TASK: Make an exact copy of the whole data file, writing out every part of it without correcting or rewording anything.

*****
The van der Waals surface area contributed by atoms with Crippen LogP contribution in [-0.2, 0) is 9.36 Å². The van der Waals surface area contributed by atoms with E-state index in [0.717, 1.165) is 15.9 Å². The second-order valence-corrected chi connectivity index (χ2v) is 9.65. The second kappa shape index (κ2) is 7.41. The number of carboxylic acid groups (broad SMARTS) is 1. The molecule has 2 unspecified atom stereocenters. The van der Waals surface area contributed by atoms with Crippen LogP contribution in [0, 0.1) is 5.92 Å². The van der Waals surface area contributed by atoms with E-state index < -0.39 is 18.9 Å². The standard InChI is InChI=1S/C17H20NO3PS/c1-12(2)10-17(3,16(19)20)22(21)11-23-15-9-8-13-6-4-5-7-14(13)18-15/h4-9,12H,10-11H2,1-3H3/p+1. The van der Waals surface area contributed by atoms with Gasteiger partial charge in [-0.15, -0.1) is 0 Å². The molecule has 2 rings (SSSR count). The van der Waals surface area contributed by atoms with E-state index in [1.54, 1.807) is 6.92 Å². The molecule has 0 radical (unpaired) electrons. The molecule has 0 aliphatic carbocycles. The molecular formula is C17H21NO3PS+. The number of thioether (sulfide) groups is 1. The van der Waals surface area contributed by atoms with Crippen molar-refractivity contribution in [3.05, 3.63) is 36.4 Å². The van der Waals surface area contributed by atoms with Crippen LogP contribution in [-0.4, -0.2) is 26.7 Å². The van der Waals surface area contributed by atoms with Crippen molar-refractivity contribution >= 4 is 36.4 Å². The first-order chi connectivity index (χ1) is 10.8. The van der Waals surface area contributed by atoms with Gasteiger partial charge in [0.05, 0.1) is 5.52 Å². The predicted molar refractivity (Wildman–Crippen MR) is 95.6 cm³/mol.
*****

The van der Waals surface area contributed by atoms with Crippen LogP contribution in [-0.2, 0) is 9.36 Å². The van der Waals surface area contributed by atoms with E-state index in [0.717, 1.165) is 15.9 Å². The second-order valence-corrected chi connectivity index (χ2v) is 9.65. The second kappa shape index (κ2) is 7.41. The number of carboxylic acid groups (broad SMARTS) is 1. The molecule has 2 unspecified atom stereocenters. The van der Waals surface area contributed by atoms with Crippen LogP contribution in [0, 0.1) is 5.92 Å². The van der Waals surface area contributed by atoms with E-state index < -0.39 is 18.9 Å². The standard InChI is InChI=1S/C17H20NO3PS/c1-12(2)10-17(3,16(19)20)22(21)11-23-15-9-8-13-6-4-5-7-14(13)18-15/h4-9,12H,10-11H2,1-3H3/p+1. The van der Waals surface area contributed by atoms with Gasteiger partial charge in [-0.15, -0.1) is 0 Å². The molecule has 2 rings (SSSR count). The van der Waals surface area contributed by atoms with E-state index in [1.54, 1.807) is 6.92 Å². The molecule has 0 radical (unpaired) electrons. The molecule has 0 aliphatic carbocycles. The molecular formula is C17H21NO3PS+. The number of thioether (sulfide) groups is 1. The van der Waals surface area contributed by atoms with Crippen molar-refractivity contribution in [3.05, 3.63) is 36.4 Å². The van der Waals surface area contributed by atoms with Crippen LogP contribution in [-0.4, -0.2) is 26.7 Å². The van der Waals surface area contributed by atoms with Crippen molar-refractivity contribution >= 4 is 36.4 Å². The first-order chi connectivity index (χ1) is 10.8. The van der Waals surface area contributed by atoms with Gasteiger partial charge in [0.05, 0.1) is 5.52 Å². The predicted molar refractivity (Wildman–Crippen MR) is 95.6 cm³/mol.